In this chapter, we present a few selected results from a very large body of work in the general area of magnetism. X-rays can provide unique and complementary information to other techniques such as neutrons. The study of magnetism is extremely important from both a fundamental and an applied point of view. An example of its application is for computer hard drives, where a basic understanding of nano-structure magnetism is essential to the development of faster and higher-density disks. 

The study of the fluctuations of magnetic domains using coherent X-ray scattering is a new development in the study of dynamics in magnetic systems. It has allowed, probably for the first time, the observation of magnetic domain fluctuations at a first-order phase transition. This opens a new and exciting field of investigation.

X-ray magnetic scattering has also been applied to study the exotic behaviour of intermediate valence Ce alloys. These materials cannot be thought of as fully localised or band-like and represent a considerable challenge for understanding the complex magnetic structure and electronic properties. The new results show that valuable insight can be gained from X-ray scattering measurements, which complement neutron studies.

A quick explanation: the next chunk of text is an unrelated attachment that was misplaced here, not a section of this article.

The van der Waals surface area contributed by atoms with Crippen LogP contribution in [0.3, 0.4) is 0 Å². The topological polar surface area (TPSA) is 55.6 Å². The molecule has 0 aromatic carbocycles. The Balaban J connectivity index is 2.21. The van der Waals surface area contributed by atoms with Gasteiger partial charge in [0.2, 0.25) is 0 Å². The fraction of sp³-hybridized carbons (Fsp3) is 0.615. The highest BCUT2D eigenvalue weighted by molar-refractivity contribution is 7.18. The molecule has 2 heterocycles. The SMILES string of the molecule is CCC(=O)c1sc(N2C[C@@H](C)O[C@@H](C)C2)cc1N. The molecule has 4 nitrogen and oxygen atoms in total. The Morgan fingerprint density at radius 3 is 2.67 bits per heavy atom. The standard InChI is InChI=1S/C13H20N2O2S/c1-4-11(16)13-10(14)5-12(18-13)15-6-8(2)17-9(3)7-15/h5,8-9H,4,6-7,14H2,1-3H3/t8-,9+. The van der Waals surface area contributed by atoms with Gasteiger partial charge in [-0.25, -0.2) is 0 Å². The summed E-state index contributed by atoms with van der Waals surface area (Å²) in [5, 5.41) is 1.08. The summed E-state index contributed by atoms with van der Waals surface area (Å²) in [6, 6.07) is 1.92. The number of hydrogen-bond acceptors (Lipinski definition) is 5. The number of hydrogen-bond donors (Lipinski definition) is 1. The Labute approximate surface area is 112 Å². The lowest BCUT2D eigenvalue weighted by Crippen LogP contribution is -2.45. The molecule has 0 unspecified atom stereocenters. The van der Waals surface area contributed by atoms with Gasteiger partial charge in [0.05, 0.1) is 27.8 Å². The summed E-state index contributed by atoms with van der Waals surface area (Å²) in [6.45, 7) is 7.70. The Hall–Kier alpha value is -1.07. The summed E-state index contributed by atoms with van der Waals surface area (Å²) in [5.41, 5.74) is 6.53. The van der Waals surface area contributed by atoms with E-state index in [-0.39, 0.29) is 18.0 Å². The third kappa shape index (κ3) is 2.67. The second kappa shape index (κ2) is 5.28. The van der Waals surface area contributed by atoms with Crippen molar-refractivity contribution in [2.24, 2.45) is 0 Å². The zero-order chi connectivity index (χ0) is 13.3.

The determination of orbital magnetic moments in antiferromagnetic systems is mostly the domain of X-ray magnetic scattering; however, a new way of determining such moments has recently been demonstrated for CoO. The orbital moment was determined from spin-resolved photoemission measurements and opens up many new possibilities.

In ferromagnetic materials, X-ray magnetic circular dichroism (XMCD) has become an important tool in studying the relationship between magnetic anisotropy and orbital moments. A particularly striking example is presented for Nd2Fe14B at the spin-reorientation transition.

Significant progress has also been made in studying the magnetic properties of a new class of materials, magnetic multilayers. These materials have novel properties and are important for both basic and applied science. Using X-ray magnetic dichroism studies at both the Ni and Pt edges, it has been possible to provide a magnetic profile for these materials that can also be compared with theory.

X-ray magnetic dichroism is now an established field, however the general area of X-ray dichroism is much richer, with the possibility of observing a variety of different phenomena. One such example, related to optical activity, is the recent first observation of nonreciprocal X-ray gyrotropy.